"And in the end it's not the years in your life that count. It's the life in your years." -- Abraham Lincoln
"Amusement may not be the great aim of life, but it gives zest to our days." - P. T. Barnum
"Does humor really have benefits? Who cares? It makes life more enjoyable. The important part of your life is quality not quantity." -- Albert Alter
Albert does know and teach the positive benefits of humor. However, the point he was trying to make is that we don't have to justify humor. It is valuable simply because it improves the quality of life. Humor is important for its own sake.
Early in my clown career I was doing a clown sermon at my home church between circus seasons. Pastor Tom Lange played my straightman partner in the presentation. Afterwards he asked me if I would go to the hospital that afternoon to visit the young son of one of the church members. I had never visited a hospital before as a clown. I did some of my regular routines. A few days later I left to rejoin the circus for a new season. One of the first letters I received was from Pastor Lange informing me that the boy had died the evening after my visit. At first that was hard for me to deal with emotionally. I couldn't understand why he had to die at such a young page. Then a few weeks later I received a letter from the boy's parents. They thanked me for coming to the hospital. They said when they thought of their son one of the first memories that came to mind was his laughter during my performance. They said they would never forget that he enjoyed the last day of his life.
Every year I do a performance on Halloween at the same nursing home. The activity director invites a preschool to bring children to go Trick or Treating in the hall ways, and then the residents and their young guests all gather in the activity room where I perform a show. After the young guests leave, I often go around to the residents and do something like making napkin roses. I know that the beneficial effects of laughter may improve the health of some of the residents and perhaps lengthen their life a little. However, that is not why I am there. I am there helping them to enjoy that one day of their life. The focus at this nursing home is not providing a place where people wait for the last day of their life. The focus is on trying to make sure the residents enjoy each day that they are there. Seeing the preschoolers in their costumes and watching my performance helps the seniors enjoy Halloween. It is not just another day crossed off the calendar.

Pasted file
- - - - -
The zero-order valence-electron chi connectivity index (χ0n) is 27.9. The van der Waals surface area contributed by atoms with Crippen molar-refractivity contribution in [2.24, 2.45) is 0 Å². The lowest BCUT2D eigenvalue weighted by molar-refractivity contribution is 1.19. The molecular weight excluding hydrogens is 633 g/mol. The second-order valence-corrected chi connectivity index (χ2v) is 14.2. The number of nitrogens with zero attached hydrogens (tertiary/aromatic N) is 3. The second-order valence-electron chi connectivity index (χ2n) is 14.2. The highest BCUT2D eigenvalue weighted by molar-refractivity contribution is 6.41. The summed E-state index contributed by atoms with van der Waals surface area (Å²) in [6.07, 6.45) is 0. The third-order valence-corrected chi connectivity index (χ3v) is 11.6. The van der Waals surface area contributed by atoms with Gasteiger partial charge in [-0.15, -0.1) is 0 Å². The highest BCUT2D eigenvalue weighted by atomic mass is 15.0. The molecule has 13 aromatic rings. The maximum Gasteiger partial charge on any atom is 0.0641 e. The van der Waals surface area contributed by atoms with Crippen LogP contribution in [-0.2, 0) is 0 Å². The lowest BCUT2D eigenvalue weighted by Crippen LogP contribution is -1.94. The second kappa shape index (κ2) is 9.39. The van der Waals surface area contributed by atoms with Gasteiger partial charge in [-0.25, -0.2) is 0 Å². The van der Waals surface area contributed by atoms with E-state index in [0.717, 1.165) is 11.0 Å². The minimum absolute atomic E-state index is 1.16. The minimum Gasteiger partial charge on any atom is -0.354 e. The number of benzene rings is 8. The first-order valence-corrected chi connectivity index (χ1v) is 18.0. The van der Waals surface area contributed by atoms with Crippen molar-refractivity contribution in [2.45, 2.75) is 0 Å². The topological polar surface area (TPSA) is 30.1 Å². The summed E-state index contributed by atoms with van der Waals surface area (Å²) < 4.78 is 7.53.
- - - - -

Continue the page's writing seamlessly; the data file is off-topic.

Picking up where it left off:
One year the activity director told me that one of the residents was born on Halloween and turning 90 on the day of my visit. So, I included a little birthday routine in my show in her honor. She told me that she liked cats, so I drew her a trick cartoon of a cat. I put that information on my booking sheet. When I was preparing for my show the next year, I read the note. She was there so I did another cat drawing and wished her a happy birthday. She was amazed that I remembered. I saw her a couple more years after that and she always thanked me for making her birthdays so enjoyable. I like doing birthday parties for kids beginning their life because they enjoy them so much. However, birthday parties at the other end of life are just as important.
Carole and I volunteer to perform at the Seattle Ronald McDonald House. Some of the young residents that we have gotten to know there had lives that were much too short. Some loose their battle with their illness. Some recover and experience a long life. We don't think about that while we are there. We can't predict how long someone's life will be. However, we do focus on helping them enjoy the hour that we spend with them. For a short time they are not patients. They are young people enjoying a clown performance. It is great watching them smile, laugh, and tell Charlie he is doing things wrong. It is also great looking at the enjoyment on the faces of their parents as well. No matter how many days they have, they enjoyed that specific day. Clowning is important for that reason alone.